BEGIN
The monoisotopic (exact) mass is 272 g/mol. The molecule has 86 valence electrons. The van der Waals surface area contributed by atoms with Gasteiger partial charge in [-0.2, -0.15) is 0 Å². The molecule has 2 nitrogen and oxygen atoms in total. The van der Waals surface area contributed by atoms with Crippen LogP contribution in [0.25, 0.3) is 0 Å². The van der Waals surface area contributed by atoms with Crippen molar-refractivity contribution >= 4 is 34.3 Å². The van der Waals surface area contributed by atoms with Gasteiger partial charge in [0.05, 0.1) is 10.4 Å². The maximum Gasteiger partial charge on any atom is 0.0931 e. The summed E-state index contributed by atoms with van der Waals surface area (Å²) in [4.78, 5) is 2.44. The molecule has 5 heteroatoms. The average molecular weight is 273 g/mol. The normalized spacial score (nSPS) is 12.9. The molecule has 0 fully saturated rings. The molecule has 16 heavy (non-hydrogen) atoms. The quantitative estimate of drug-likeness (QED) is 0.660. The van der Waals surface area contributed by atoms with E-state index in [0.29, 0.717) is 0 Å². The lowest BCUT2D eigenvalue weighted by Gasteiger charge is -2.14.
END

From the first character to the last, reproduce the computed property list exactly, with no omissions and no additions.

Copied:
The monoisotopic (exact) mass is 272 g/mol. The molecule has 86 valence electrons. The van der Waals surface area contributed by atoms with Gasteiger partial charge in [-0.2, -0.15) is 0 Å². The molecule has 2 nitrogen and oxygen atoms in total. The van der Waals surface area contributed by atoms with Crippen LogP contribution in [0.25, 0.3) is 0 Å². The van der Waals surface area contributed by atoms with Crippen molar-refractivity contribution >= 4 is 34.3 Å². The van der Waals surface area contributed by atoms with Gasteiger partial charge in [0.05, 0.1) is 10.4 Å². The maximum Gasteiger partial charge on any atom is 0.0931 e. The summed E-state index contributed by atoms with van der Waals surface area (Å²) in [4.78, 5) is 2.44. The molecule has 5 heteroatoms. The average molecular weight is 273 g/mol. The normalized spacial score (nSPS) is 12.9. The molecule has 0 fully saturated rings. The molecule has 16 heavy (non-hydrogen) atoms. The quantitative estimate of drug-likeness (QED) is 0.660. The van der Waals surface area contributed by atoms with E-state index in [0.29, 0.717) is 0 Å². The lowest BCUT2D eigenvalue weighted by Gasteiger charge is -2.14.